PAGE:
Much is being written about whether Apple can retain its edge now that Steve Jobs, its visionary chief executive, has announced his departure from that post for health reasons. For colleges, the question is whether the company will remain as attentive to higher education, given that Mr. Jobs has long sought the advice of higher-education officials and encouraged colleges to use the company’s technology in new ways for teaching and research.
Campus officials say that Mr. Jobs has long shown a personal interest in higher education and played a personal role in the company’s education strategy. From the early days of the Macintosh, the company ran what it called the Apple University Consortium, an advisory panel of top college officials who got early looks at products and a chance to influence design. The group is now called the University Executive Forum, though the company applies its trademark secrecy about who is involved and what they do.
Martin Ringle, chief technology officer of Reed College, remembers being at a meeting about 10 years ago when Mr. Jobs gave officials a sneak peek at the iPod.
“People around the table said, Well, what does that have to do with higher education?” Mr. Ringle remembers. “He said, ‘Use your imagination. It probably has lots of things to do with education. That’s what you’re here for.’” Several universities experimented with iPods, which led Apple to create a free service for colleges called iTunesU, designed to store and stream audio and video files for university courses and make lecture recordings available to the public.
Other college officials say that Mr. Jobs’s strength has been challenging officials to, as the company’s motto once went, “Think Different.” “He gets people to think about—excitedly and in more visionary ways—what could be done with a product,” said Larry Levine, chief information officer for the University of Colorado at Boulder.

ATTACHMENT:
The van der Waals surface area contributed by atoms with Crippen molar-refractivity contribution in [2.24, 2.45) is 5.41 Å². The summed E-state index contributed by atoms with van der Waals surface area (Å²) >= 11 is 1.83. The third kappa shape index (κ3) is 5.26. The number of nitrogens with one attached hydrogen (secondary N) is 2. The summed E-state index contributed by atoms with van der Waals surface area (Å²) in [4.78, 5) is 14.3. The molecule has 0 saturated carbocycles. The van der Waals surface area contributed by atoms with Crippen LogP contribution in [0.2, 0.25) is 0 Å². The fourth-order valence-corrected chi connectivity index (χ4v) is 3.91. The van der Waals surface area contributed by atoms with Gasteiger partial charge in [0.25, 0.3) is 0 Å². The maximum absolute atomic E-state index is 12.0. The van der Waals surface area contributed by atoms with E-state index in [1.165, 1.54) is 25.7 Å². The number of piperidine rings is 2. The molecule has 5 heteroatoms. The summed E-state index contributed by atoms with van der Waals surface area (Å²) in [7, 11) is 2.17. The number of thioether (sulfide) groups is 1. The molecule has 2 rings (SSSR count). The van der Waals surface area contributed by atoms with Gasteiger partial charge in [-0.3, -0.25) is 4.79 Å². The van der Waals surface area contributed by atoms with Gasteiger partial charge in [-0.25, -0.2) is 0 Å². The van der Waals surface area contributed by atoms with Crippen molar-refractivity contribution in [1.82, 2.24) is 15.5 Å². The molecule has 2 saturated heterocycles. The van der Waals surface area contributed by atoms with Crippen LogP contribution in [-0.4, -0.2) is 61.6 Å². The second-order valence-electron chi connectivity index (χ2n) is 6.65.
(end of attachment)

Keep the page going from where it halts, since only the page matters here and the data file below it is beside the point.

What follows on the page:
The last time Mr. Jobs left Apple, after being forced out in 1985, the company faltered—and paid less attention to colleges. He went on to start a company called NeXT, which focused much of its attention on building high-end computers for research.
One thing Mr. Jobs did upon his return to Apple in 1997 was to restore the company’s education advisory board. At about that time, I interviewed Mr. Jobs about whether he thought the company could make a comeback in education, where its market share had fallen drastically. He expressed frustration with what he saw as the negative tone of the questions.
“It doesn’t keep me up nights,” he said. “What keeps me up nights is, How do we make the best stuff? I think that Macs will be the coolest computers for kids in another year or two, and I think that’s very important. And I think that we’re going to definitely see stabilization and then improvement.”
Though many in higher education were skeptical at the time, he pulled it off. Many college officials say that they see at least as many Apple computers as PC’s on their campuses, and students are snatching up iPhones and iPads as well.
Mr. Ringle, of Reed, says that he expects Apple to continue its traditional ties to education under the company’s new CEO, Tim Cook. “I think Tim Cook has been very responsive to and interested in higher education,” Mr. Ringle said. “It’s good that Steve is gong to stay on as chairman of the board” of Apple, the official added. “I think he’s built a culture at Apple that is a culture of creativity and a culture that does value education very highly.”
Mr. Levine says that he expects no major changes in the short term, but the real test will come four or five years from now. “Beyond that is what I wonder about,” he added.
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